This picture is of a batch of my own hand-crafted tempeh and here's how to make your own tempeh. But first...
What is Tempeh?
If you are unfamiliar with tempeh, I'll just say that it is a fermented soybean product. For more, read up here. It's related, but quite different from tofu. While the tofu process is similar to cheese (the curds and whey thing), tempeh is fermented and is, I guess, more analogous to yogurt.
Well, lots of reasons. If you are a vegan, B-12 is hard to get, since it's mostly found in meat, dairy, and eggs. B-12 is needed for red blood cell production and so vegans can be susceptible to anemia. While some caution is advised against relying on tempeh for B12, since levels vary between batches, tempeh is the richest vegetarian source of B12. People also like it because it has a more "meaty" texture than tofu and can be used more as a meat substitute in recipes for variety. There are many health benefits to tempeh as with all soy products (although if you deep fry it in palm oil it's kind of a wash as far as your heart is concerned). For example, tempeh is cholesterol-free. Finally, for those of us who don't keep a vegetarian diet, it's simply economical to eat tempeh every once in a while, as it's cheaper than a lean steak. And if you needed another reason to try it, tempeh is delicious. Don't assume that if you don't like tofu, you won't like tempeh; they are very different.
2 1/2 c. soybeans
2 Tablespoons vinegar
1 teaspoon Tempeh starter
Process: My instructions presume starting with split, hulled beans, which can be hard to find. Starting with whole beans requires rubbing them between your hands after they have boiled (and cooled) in order to break them in half and get the hulls off (which, fortunately, float in water). Also, there are many variations on this process. I am just writing up what worked for me (though I summarize other suggestions along the way).
Cook soybeans for 1 hour at a boil, skimming off any skins that float to the top (if some are left, that's OK). Drain and pat beans dry in an absorbent towel until they are surface dry. Put beans in dry bowl. Having beans too wet is one of the most common causes of a bad batch.
When the beans are cooler than skin temperature, add vinegar. Mix well. Sprinkle beans with tempeh starter. Mix well for 1 minute to distribute evenly.
Put into 2 zip lock bags or other containers and incubate for 24-48 hours at 28-33C degrees (82.4-91.4F) (optimally 30-32C (86-89.6F)) degrees. Basically, keep it as close at you can to 88F/31C as possible. Be aware that at about the 12 hour mark, the tempeh will start to generate its own heat and you'd need to turn down your source of heat.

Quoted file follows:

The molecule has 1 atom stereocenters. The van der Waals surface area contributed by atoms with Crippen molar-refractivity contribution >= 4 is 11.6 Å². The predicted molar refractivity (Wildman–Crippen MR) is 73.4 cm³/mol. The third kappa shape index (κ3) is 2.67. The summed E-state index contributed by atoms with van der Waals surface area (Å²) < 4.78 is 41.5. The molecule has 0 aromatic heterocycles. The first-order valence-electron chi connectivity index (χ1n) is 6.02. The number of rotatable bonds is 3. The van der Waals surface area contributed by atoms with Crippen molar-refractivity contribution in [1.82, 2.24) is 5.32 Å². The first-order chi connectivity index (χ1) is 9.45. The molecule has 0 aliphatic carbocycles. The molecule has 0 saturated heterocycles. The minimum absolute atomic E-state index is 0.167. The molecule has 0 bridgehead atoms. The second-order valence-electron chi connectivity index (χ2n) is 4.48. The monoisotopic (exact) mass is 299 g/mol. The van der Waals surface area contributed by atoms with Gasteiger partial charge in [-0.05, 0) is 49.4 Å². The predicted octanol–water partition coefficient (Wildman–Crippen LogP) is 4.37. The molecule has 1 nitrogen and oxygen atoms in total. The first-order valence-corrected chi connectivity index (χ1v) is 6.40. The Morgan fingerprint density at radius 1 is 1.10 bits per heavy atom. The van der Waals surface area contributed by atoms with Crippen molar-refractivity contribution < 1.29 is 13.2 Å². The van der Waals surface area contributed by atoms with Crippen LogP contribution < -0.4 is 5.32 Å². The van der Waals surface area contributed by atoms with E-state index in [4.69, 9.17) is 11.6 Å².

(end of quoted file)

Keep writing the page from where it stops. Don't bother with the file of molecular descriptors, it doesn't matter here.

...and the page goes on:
What to use for containers?
Plastic Ziploc bags (7"by 8"), perforated with holes at distance of 1 cm by a .6 mm diameter needle/nail.
Tetra Brik (disadvantage: not transparent)
Plastic sandwich Tupperware
Go with the original: banana leaves
How to incubate?
If you live in a warm climate, experiment with leaving it outside. Otherwise, the old fridge or Styrofoam box method. Or try your oven using only the light bulb. Or rig a space heater to a thermostat. Or, if you really want lots of control and accuracy, go and spend the big bucks on a proper chicken incubator with circulating fan and thermostat.
Temperature / Time?
30-32C for 36-48 Hours (tempeh.info)
88F (31.1C) for 24 Hours (veggiemenu)
?C for 24-36 Hours (ellenskitchen)
88F (never less than 85 (29.4C) or more than 95 (35C) for 24-30 Hours (motherearthnews)
30-32 (86-89 F) for 24 hours minimum (henrynugroho)
88F (31C) for 24-36 hours (Manfred).
88F for 24-36 hours (pvachuska)
I first got the free sample from the Europeans and then for this batch I went with The Farm.
Finally, if your first batch doesn't work out, do not get discouraged. My first batch was a total failure (I think due to my incubation method, the oven with an incandescent bulb wasn't keeping a constant 88F). These pictures are the result of my second attempt, which went well.
The Book of Tempeh, 160 pages, by William Shurtleff and Akiko Aoyagi
This is the Tempeh Bible. If you are going to make some tempeh at home, you absolutely must buy this book (or find it in your local library). It is wonderful for nutritional, cultural, and historical information. It also has info on variants of soy tempeh and how to make your own starter plus lots of recipes, including traditional Indonesian dishes and creative uses for working tempeh into Western classics. It also has a directory of tempeh vendors around the world, though the book (my copy at least) is very old and possibly out of date in this regard.
I also have The Tempeh Cookbook by Dorothy Bates which is mostly recipes, but has some good info about making it. There are probably better books out there.